As graduation nears, speaker still unknown

As the last couple of assignments are being turned in, the graduation party invitations are being sent out and the soon-to-be-graduates are anxiously awaiting the next stage of their lives, one question still remains: Who will be this year’s commencement speaker?

With only a few weeks left of school, I can’t help but feel a little offended that the University has yet to reveal if an important figure will be speaking at my class’s commencement.

When I look at the list of the amazing people who are speaking at graduations all over the country, I’m pretty impressed. Big influential names, such as Michelle Obama, Denzel Washington, Elie Wiesel, Tom Hanks, Bill Clinton, Stephen Colbert, Barack Obama, Amy Poehler, Steve Wozniak, Brooke Shields, Toni Morrison and Al Gore are all getting ready to speak to students from a variety of universities, and still, we don’t have a confirmed speaker.

“The Daily Illini reported”:https://www.dailyillini.com/index.php/article/2011/03/ui_commencement_speaker_remains_in_question on the lack of a speaker nearly a month ago, and the University said they were still awaiting the response to an invitation they had sent out. Weeks later, I’m still not reassured by the big, bold letters on the Committee of Commencement’s website that reads “Information to come.”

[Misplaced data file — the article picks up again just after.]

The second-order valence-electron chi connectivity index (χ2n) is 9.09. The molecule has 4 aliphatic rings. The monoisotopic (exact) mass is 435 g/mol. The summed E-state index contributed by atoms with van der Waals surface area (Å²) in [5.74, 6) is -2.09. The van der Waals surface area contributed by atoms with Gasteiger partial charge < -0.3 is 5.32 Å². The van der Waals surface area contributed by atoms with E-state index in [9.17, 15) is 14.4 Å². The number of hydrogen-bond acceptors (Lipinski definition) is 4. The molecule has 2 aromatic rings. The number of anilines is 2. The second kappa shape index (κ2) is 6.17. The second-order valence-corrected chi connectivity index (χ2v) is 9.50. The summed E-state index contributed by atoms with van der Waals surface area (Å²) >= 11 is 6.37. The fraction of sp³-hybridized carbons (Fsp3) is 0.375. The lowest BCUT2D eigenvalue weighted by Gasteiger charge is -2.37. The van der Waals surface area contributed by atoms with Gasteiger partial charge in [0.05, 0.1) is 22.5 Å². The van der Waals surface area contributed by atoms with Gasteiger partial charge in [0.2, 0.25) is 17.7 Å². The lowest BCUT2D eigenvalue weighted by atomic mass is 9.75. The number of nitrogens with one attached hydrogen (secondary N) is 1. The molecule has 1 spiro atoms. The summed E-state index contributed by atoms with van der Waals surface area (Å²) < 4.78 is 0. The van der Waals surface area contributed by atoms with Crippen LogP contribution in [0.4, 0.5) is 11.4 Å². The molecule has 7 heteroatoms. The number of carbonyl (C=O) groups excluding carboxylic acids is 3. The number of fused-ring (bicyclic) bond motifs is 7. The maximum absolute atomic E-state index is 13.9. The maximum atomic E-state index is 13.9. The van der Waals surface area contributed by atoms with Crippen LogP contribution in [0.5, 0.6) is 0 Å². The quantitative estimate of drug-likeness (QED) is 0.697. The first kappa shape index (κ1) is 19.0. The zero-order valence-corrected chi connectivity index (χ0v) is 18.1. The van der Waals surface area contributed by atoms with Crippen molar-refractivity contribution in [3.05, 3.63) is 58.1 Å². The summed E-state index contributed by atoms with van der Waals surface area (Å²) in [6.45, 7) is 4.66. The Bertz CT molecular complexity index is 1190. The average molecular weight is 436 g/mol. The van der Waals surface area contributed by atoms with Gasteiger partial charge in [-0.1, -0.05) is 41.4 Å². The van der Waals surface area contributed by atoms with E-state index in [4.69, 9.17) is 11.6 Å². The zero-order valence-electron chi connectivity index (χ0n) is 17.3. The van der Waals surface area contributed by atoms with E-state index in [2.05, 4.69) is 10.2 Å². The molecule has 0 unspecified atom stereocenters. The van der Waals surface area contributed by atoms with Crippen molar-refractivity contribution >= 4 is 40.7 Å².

But as the May 14 to 15 graduation ceremonies get closer and closer, we need to be a little more concerned.

It is tradition for colleges and universities to invite politicians, people who have made important contributions, celebrities or other noted speakers to come and address the graduating class. It’s important for our hard work to be recognized by someone who has been in our shoes at one point and went on to do bigger and better things. With our diplomas, we have so much ahead of us and hearing a personal story helps us appreciate that.

It’s important for us to be proud of our accomplishments. Maybe going to a ceremony wearing a weird hat isn’t exactly your thing, but at least acknowledge that this opportunity is not a reality for everyone. These ceremonies are a tradition to celebrate the fact we accomplished something big.

It’s easy to forget that we go to a prestigious college and spend a lot more time than we want at the library. Right now in our country, only about 70 percent of students who graduate high school go on to “college”:http://www.bls.gov/news.release/hsgec.nr0.htm. We are here, we’ve done a lot in our four years, and we deserve a great speaker to inspire us to do even more.

There are many different views about the ceremony itself. Maybe you think graduation is an outdated tradition that needs to be renewed, or maybe you’re so excited for the moment you walk across the stage in your cap and gown. Regardless, we should all acknowledge that graduating from our university is still a big deal, and we should be graced with the presence of an influential speaker just as much as all the other prestigious universities across the country.

The clock is ticking, and our four years are almost up. The graduating class of 2011 is ready for the announcement of our speaker.

_Ashley is a senior in LAS._